In this portion of a long criticism of Nathaniel Hawthorne's works, American fiction writer Henry James critiques The Scarlet Letter. Overall, he lauds Hawthorne's beautiful prose and brilliant metaphors, although James's pointed criticisms of his overwrought symbolism and pretensions are interesting. He also spends a great deal of words comparing Hawthorne to his Scottish counterpart, explaining how Hawthorne has given America its own literary voice.
Surprisingly, this feminist professor gives Hawthorne good marks on his treatment of women. She claims how the author's female-dominated life gave him a respect towards women that filters into his work; his depiction of Hester Prynne as a internally complex and a source of fear to men is ahead of his time. While other writers could only create stereotypical women, this critic feels Hawthorne has painted a more honest, more profound picture of a female.
In his criticism of The Scarlet Letter, Reverend Coxe questions the theme of the novel, which he says is a reconciliation of human nature with estrangement from home and country. He also stated that he thought it was a book made for the market. He believes that it was well written, detailed and purely written, in that it uses metaphors rather than direct narration. The moral of the tale, according to Coxe, is "be true."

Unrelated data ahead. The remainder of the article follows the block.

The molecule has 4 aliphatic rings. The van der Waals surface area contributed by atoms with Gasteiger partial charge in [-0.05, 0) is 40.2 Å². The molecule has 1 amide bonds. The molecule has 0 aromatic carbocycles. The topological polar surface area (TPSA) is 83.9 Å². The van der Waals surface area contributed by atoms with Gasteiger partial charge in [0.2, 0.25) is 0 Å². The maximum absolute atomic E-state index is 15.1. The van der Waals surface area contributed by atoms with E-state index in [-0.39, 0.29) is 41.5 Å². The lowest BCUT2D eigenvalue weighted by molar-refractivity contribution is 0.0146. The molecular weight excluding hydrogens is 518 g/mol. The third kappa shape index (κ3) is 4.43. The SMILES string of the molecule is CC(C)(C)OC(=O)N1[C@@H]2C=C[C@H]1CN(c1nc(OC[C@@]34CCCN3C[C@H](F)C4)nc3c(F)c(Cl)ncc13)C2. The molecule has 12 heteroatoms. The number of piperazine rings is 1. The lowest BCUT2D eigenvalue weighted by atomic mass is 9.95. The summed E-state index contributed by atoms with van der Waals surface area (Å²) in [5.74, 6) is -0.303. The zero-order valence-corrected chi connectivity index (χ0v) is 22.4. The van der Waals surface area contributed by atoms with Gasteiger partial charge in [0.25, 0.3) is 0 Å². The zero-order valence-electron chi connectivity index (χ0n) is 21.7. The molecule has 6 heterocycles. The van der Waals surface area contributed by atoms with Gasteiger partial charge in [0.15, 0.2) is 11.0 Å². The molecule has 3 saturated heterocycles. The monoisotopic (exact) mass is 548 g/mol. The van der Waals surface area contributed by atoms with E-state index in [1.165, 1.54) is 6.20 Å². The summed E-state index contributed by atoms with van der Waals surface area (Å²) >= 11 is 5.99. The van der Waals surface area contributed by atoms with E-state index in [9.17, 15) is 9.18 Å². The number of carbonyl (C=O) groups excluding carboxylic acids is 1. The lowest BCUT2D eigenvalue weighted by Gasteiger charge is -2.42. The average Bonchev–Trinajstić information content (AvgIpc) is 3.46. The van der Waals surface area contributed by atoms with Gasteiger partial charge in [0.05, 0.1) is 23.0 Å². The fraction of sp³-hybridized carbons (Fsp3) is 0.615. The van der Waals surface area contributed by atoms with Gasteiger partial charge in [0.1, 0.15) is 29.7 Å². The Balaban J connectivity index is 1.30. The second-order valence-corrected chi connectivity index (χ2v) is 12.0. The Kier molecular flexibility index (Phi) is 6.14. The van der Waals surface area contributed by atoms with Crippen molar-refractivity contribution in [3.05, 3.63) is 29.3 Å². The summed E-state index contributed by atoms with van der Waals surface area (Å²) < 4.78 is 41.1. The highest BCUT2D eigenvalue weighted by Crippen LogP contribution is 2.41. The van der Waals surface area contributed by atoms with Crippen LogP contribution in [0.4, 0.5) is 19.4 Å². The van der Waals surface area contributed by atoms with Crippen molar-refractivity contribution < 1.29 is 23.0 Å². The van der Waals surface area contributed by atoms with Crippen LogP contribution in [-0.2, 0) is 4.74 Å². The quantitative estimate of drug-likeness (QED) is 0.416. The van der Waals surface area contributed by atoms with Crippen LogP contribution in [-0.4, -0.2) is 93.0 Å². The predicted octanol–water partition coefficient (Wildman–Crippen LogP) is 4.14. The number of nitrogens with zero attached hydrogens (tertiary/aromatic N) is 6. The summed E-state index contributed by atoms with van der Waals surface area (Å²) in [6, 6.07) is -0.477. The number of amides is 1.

Heath analyzes the sexual element of Hawthorne's writings, finding a "profound ambivalence towards women" in many of his works. He speculates about the deeper sexual tension in Hawthorne's life and how it surfaces in his books. He discusses his sexual anxieties, such as his fear of passion with his wife, and possible feelings of incest, which are backed up by family history. He cautions against assuming that he feared passion because he was incapable of it. He finds Hawthorne to be "a straight-laced moralist." His stories tend to become parables to decipher, rather than dramatic actions.
D.H. Lawrence analyzes in depth the religious aspect of Nathaniel Hawthorne's The Scarlet Letter. Lawrence calls this novel "a marvelous allegory" and a romance, however not a pleasant and pretty one. He talks a lot about Adam and Eve and human sin, and compares it to characters in The Scarlet Letter. He believes Hawthorne cautions people of sin in his writing. At the same time, he finds criticism of women in Hawthorne's writing.
In his long criticism of The Scarlet Letter, Dr. George Baily Loring analyzes Hawthorne's characters in depth. In the first portion of his criticism, Loring talks about Dimmesdale and his progression throughout the novel. He elaborates on Dimmesdale’s devotion to God and his religion, while at the same time explaining how this affected him on his sinful actions. Furthermore, he also examines Hester Prynne and the relationship which she held with Arthur Dimmesdale.Back to Main Page